If you can reuse result of `opendir(dirname)` why you couldn't reuse result
of `Dir.at(dirname)` ?
29.08.2014 11:55 ݧ٧ӧѧ֧ݧ "Eric Wong" <normalperson / yhbt.net> ߧѧڧѧ:

> Joel VanderWerf <joelvanderwerf / gmail.com> wrote:
> > On 08/28/2014 02:53 PM, Eric Wong wrote:
> > >I like this feature.
> > >
> > >If matz approves, I assume you also want to add other *at functions?
> > >e.g. fstatat, renameat, unlinkat, mkdirat, etc.
> >
> > Hm, that suggests...
> >
> > Dir.at(...).open(...)
> > Dir.at(...).fstat(...)
>
> How would that be implemented?
>
> I don't see it working...
>
> The reason for *at functions is the file descriptor points to the
> same file (directory) handle across multiple functions; in other words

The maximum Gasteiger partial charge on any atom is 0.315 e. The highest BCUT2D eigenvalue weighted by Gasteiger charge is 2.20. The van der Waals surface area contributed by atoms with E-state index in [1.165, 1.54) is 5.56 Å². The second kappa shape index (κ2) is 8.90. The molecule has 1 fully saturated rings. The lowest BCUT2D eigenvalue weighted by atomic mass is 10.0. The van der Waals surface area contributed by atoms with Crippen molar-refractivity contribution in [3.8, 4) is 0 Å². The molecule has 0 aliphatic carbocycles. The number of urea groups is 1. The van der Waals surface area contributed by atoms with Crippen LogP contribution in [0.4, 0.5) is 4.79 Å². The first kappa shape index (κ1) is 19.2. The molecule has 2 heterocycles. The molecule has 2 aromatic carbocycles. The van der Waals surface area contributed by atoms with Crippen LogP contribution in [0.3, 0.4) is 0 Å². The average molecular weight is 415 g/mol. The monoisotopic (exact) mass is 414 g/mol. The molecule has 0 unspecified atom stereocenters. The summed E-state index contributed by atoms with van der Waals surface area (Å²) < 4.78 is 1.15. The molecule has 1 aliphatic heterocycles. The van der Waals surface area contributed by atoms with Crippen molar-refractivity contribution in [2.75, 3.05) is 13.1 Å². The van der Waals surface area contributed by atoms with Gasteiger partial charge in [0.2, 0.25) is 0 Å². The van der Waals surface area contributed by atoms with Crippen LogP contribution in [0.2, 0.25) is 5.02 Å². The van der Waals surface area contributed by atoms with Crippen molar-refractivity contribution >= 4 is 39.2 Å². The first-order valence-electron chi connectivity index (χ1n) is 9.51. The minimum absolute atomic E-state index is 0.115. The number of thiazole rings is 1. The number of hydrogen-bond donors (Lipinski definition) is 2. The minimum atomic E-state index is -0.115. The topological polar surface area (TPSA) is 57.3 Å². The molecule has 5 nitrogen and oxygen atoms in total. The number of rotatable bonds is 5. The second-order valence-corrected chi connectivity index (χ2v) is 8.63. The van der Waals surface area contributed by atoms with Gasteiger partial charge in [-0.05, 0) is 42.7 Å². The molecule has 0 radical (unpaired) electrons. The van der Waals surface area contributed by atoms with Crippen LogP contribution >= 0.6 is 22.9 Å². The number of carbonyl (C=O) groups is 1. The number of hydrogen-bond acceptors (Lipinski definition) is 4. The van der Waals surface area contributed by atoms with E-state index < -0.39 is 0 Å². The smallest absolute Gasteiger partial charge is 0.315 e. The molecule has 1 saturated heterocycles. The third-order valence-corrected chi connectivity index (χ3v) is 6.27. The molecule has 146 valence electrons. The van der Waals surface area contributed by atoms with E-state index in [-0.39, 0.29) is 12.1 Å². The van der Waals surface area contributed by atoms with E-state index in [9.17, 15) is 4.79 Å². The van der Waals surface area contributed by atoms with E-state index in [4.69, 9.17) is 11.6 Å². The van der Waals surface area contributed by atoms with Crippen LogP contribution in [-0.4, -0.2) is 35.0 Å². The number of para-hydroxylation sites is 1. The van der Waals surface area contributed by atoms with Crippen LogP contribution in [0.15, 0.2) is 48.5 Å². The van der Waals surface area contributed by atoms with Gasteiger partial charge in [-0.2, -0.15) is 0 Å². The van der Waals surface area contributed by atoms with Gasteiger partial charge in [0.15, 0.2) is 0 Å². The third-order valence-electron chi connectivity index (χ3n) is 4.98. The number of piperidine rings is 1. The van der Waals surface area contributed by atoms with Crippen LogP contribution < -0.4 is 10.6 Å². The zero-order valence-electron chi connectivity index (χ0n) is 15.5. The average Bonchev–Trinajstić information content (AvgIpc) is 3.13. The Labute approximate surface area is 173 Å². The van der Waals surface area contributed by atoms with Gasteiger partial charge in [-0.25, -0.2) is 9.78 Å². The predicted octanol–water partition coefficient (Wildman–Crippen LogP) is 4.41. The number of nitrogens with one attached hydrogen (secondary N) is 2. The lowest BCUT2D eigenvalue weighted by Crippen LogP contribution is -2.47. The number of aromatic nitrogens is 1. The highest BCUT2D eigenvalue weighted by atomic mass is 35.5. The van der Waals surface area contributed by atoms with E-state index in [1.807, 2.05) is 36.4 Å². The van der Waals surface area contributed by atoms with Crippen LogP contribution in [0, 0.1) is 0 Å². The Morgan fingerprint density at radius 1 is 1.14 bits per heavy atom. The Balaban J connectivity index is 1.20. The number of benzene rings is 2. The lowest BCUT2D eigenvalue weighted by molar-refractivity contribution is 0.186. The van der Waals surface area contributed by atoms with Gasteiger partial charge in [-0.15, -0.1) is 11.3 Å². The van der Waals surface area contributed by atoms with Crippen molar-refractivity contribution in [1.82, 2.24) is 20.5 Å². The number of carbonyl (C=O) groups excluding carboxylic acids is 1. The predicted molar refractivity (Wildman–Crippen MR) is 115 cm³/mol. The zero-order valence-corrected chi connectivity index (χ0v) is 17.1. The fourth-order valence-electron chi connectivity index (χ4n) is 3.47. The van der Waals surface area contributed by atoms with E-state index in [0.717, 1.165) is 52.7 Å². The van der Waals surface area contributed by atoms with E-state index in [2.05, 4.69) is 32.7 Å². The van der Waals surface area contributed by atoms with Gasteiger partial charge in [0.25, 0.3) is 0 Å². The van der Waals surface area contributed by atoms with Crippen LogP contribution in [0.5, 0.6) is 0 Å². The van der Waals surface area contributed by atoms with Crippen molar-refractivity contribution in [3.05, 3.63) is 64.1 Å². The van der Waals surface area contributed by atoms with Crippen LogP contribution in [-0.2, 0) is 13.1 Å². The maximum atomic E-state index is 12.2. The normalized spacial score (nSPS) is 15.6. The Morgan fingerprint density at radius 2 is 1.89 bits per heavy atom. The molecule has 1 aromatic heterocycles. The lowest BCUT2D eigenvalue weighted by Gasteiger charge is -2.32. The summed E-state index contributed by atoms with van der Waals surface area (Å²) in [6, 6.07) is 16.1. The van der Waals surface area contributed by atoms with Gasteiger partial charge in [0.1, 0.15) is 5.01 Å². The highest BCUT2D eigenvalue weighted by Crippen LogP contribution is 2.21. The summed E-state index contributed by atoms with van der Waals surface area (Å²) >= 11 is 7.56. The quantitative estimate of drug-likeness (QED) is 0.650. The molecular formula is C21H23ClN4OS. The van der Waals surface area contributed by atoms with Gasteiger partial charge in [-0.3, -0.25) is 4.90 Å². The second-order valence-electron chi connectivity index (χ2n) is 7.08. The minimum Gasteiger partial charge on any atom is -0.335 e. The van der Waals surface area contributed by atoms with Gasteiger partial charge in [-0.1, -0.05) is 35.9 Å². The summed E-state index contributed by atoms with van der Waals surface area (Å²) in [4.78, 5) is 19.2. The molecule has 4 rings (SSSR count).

> it's a way to avoid race conditions by creating a private reference
> to a container object (an FS directory)
>
> The file descriptor points to the same directory regardless of whether
> it's renamed (moved) or not.
>
> One can think of FS operations as operations on Ruby hashes.
> In your example, it might be like the following, assuming
> "fs" is a giant hash protected by OS-wide locks:
>
>     # Dir.at(dirname).open("foo")
>     fs[dirname]["foo"]  # open("/dirname/foo", ...)
>                                # another thread may replace/remove
>                                # root[dirname] here
>     # Dir.at(dirname).open("bar")
>     fs[dirname]["bar"]  # open("/dirname/bar", ...)
>
> We cannot guarantee Dir.at(dirname) / fs[dirname] returns
> the same value twice when called in succession.
>
> openat lets you work like this:
>
>     dh = fs[dirname] # dh = opendir(dirname)
>     dh["foo"] # openat(fileno(dh), "foo", ...)
>     dh["bar"] # openat(fileno(dh), "bar", ...)
>     ...
>
> Other threads can remove/replace/rename fs[dirname] with another
> directory, but the directory handle from the initial lookup
> remains valid to the thread which opened it.
>